Principles

For Your Rule-Following Father: If your Dad is always trying to slip you twenty bucks when you go home (for cab fare! for a hot meal! for health care!), here’s your chance to show Pops that you’re doing just fine, and that you’ve got a good head on your shoulders. So good, in fact, that you’ve decided to learn from the best—in this case, billionaire hedge-fund manager and philanthropist Ray Dalio. Any pragmatic Dad will jump on the chance to discuss how to be a more effective manager, or how to set up and tactically execute your goals. Narrated by Dalio and Jeremy Bobb, Principles is full of insider tips from Bridgewater Associates’ renowned founder who possesses a great portfolio and even greater reputation. If you’ve toyed with the idea of starting your own business, this will provide some essential motivation (and armor for when things hit the fan). But it will also keep you humble—Dalio calls himself a “dumb shit” who doesn’t know much. True? Doubtful. But Dad will respect that Dalio keeps a cool head on his shoulders.

Talking as Fast as I Can

For Your Wise-Cracking Mother: From one-half of the world’s greatest mother-daughter television series in history comes a memoir that will make you want to book a ticket to Stars Hollow. Hot tip: Don’t delude yourself; it doesn’t exist. Fans of Gilmore Girls, including, of course, your own hilarious mother, will enjoy this book of essays from Lauren Graham, who seems like a spiritual soul sister to her fast-talking alter-ego Lorelei Gilmore (aside from that minor I-had-a-daughter-at-16 plotline). You and your Mom can chat about Graham’s early days working at restaurants in Brooklyn or shooting commercials, and her confession that being a judge on Project Runway was horrifying because a) she doesn’t like being a critic and b) she also doesn’t know much about fashion. Another hot tip: Listening to the book at 1.5X speed exactly replicates the rat-a-tat Gilmore dialogue. You’ll find it impossible to resist watching one episode (or seven) together with Mom after the final chapter is over.

Leonardo da Vinci

For Your Brainy Brother: Brothers like biographies. I feel like with most generalizations, this one has to be true, right? And no one does bios better than Walter Isaacson, who’s previously turned his magnifying glass on Ben Franklin, Albert Einstein, and Steve Jobs. Dude has a type! The brainer the better. But Isaacson’s insanely detailed research also gives you a rich well of knowledge in which to dive—and discuss—with your equally brainiac bro. Da Vinci was a study in contrasts, a master of both the left and right brains, and his unusual blend of art and science is what made him such a remarkable genius. Feeling tension at home? His ability to bridge gaps that were insurmountable to other people may inspire you in your familial relationships. Plus, the details are divine. Did you know da Vinci was a vegetarian who never killed a flea? And was the rare brilliant soul who was able to dream up the Mona Lisa and The Last Supper but was also very kind and generous and good-humored? If those details don’t jumpstart your sibling’s curiosity, just tell your bro that the book’s voiced by a Spider-Man villain. Alfred Molina was a great Doc Ock, but makes an even better Leo.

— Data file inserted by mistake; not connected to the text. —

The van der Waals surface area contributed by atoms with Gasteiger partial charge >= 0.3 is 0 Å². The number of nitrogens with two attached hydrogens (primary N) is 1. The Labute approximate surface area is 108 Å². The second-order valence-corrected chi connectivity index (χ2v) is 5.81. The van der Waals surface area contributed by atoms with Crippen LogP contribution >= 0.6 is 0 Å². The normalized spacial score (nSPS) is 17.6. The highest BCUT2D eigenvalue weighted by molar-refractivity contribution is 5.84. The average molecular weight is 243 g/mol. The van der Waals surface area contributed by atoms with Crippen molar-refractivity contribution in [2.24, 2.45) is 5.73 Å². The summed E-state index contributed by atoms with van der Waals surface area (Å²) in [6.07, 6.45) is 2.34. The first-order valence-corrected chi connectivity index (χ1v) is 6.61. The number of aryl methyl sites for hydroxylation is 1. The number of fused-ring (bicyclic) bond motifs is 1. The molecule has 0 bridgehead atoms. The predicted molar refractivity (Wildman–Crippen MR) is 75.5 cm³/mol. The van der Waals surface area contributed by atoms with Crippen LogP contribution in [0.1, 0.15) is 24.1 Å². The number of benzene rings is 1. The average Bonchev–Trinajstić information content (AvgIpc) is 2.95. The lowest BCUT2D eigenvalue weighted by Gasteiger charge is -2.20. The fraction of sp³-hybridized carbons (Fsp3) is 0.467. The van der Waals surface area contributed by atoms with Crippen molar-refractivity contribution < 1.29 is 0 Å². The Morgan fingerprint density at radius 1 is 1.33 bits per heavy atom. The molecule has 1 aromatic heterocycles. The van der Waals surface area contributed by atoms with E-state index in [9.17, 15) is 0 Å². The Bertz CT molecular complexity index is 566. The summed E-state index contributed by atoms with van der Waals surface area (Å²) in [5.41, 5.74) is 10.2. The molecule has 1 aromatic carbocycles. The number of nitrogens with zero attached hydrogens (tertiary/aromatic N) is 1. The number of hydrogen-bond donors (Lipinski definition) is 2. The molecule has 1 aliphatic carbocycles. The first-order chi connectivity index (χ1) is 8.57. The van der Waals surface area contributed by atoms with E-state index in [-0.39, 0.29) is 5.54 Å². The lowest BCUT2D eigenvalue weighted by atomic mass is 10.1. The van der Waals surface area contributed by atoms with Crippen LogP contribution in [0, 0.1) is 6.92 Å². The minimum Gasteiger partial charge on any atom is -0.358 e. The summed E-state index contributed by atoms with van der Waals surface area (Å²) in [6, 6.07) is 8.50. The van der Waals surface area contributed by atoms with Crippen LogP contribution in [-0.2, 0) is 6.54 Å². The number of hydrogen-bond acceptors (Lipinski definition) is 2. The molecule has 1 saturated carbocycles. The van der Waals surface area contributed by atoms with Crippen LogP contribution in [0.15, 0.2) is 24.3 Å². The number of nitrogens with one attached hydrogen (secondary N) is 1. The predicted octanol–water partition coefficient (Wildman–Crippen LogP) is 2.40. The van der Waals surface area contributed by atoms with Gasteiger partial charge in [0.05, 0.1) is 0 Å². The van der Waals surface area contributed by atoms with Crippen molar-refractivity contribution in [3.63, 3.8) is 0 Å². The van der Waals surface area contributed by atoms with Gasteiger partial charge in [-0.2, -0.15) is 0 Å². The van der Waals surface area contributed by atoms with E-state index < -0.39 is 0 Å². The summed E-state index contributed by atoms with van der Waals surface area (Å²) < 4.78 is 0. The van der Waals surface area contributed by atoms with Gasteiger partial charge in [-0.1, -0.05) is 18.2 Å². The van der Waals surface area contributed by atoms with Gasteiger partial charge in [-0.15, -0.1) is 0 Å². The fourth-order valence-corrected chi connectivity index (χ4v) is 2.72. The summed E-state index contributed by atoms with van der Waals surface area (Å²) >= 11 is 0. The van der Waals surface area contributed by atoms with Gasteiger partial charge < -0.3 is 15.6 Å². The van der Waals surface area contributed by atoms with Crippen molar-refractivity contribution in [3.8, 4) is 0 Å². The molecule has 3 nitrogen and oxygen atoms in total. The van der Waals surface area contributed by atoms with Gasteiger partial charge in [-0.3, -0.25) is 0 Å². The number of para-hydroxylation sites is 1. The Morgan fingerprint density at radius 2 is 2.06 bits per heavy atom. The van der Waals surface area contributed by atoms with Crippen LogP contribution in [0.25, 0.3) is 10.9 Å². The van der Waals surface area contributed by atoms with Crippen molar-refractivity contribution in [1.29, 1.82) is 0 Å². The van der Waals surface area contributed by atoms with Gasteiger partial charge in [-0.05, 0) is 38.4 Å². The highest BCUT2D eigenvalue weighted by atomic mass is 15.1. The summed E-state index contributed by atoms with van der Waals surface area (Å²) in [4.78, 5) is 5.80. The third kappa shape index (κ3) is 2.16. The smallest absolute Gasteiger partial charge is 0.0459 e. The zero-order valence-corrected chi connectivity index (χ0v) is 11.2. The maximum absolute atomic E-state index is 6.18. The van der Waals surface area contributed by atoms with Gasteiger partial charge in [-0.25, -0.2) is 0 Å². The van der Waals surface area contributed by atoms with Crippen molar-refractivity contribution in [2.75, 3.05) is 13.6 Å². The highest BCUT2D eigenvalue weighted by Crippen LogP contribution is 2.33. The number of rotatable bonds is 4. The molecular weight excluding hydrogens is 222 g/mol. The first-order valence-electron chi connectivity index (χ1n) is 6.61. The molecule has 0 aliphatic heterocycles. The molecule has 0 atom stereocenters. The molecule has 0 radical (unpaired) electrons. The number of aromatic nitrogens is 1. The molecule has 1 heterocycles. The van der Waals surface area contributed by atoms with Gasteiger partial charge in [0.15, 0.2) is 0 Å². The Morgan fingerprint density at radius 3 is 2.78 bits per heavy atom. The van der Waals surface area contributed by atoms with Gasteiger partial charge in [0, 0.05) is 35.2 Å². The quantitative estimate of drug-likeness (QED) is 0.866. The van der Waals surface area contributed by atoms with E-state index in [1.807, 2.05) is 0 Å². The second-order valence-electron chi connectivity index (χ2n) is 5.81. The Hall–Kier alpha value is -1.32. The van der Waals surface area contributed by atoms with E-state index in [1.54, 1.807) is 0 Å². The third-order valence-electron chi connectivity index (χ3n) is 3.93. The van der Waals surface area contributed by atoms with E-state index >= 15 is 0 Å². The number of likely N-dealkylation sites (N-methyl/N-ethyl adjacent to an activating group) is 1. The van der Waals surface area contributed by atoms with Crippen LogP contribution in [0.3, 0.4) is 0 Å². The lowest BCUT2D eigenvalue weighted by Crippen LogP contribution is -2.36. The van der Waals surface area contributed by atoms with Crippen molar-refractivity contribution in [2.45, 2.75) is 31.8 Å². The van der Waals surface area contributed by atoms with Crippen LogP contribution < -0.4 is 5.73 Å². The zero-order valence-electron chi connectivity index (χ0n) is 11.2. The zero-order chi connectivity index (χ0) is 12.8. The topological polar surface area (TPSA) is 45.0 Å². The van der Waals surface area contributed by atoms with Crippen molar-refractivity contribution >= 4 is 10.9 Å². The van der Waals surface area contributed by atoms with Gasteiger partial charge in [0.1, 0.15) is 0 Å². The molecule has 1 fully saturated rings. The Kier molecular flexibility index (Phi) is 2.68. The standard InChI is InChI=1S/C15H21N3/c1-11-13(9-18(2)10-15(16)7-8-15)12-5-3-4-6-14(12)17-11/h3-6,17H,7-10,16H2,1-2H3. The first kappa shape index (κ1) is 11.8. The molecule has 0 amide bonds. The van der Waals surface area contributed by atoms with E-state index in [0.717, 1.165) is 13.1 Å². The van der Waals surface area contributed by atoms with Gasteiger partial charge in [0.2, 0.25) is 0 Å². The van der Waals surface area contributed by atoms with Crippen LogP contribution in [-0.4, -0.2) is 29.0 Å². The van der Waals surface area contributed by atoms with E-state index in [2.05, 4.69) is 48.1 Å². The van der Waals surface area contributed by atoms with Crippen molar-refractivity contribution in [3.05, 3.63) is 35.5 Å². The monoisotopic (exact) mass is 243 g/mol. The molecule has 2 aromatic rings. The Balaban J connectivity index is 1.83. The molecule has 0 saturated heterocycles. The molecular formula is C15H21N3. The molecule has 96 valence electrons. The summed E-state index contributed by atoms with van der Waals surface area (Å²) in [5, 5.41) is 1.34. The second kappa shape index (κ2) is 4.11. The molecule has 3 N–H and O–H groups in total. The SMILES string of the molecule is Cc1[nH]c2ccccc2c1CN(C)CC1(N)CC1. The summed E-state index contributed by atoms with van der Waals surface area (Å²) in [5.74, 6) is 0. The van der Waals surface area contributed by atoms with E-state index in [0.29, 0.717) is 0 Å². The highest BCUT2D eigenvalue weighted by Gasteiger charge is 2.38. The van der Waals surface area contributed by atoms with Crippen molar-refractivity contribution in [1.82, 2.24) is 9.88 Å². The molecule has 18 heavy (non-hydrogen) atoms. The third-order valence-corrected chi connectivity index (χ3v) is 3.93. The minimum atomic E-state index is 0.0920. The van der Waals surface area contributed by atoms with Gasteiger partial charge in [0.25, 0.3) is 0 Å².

The Power

For Your Kickass Sister: Few books feel as timely as this one, and don’t you want to prove how with-it you truly are? A work of mind-boggling speculative fiction, The Power imagines a future world in which teenage women are able to channel a form of electricity—called their “power,” naturally—through a muscle near their collarbones, and what they do with it… well, it feels like an essential course correction to modern events and an eerily prescient and physical manifestation of last year’s march and the #MeToo movement. Drawing worthwhile comparison to The Handmaid’s Tale, this novel ricochets around the globe with clever interpretations of rich characters, while upping that familiar Beyoncé refrain to the next level: what happens if girls really did run—and shock—the world? Global upheaval! The reversal of millennia of entrenched power dynamics! But, of course, plenty of corruption and sexism, too. There are enough blurred lines here to discuss for weeks. Your sister will be pleased.

Wonder

For Your Precocious Niece or Nephew: If you don’t have children, it’s easy for entire genres or wonderful authors to pass you by. That’s why the holidays are the perfect time to discover this Audie Award winner, which was turned into a film this year starring two new up-and-coming talents named Julia Roberts and Jacob Tremblay. Tremblay plays Auggie, a fifth grader with a severe facial deformity dealing with the challenges (and cruel middle-school judgment) at his new school. If you’ve never broached young adult fiction before, this one’s a wonderful entry point, and can open up necessary conversations about diversity and inclusion with your mature 8-to-12-year-old (or even much older!) family members. Funny, sweet, a little weepy—sounds just like the holidays, no?

The Last Black Unicorn

For Your Childhood Best Friend: First, you might want to grab some hot cocoa (or a hot toddy) and stream Girls Trip together. This year’s funniest film featured Haddish’s breakout role (not including her other breakout role, a Jimmy Kimmel appearance where she told a ridiculously amazing story about taking Will and Jada Pinkett Smith on a Groupon swamp tour). But as her hilarious and sometimes shocking memoir makes clear, what looks like a swift comedic rise came after decades of struggles growing up in South Central Los Angeles, time spent in foster care after her mom was in a horrific car accident, and so many twists and turns you might actually gasp. (I did!) The self-described “last black unicorn” (named for a forehead wart she had as a child) started practicing her comedy routine when she a teenager, and it shows in her pitch-perfect narration. Her timing is golden, but her resilience is even more impressive. Everyone has an unapologetic friend who’s the life of the party—this book will inspire you to plot some Haddish-level world domination together in 2018.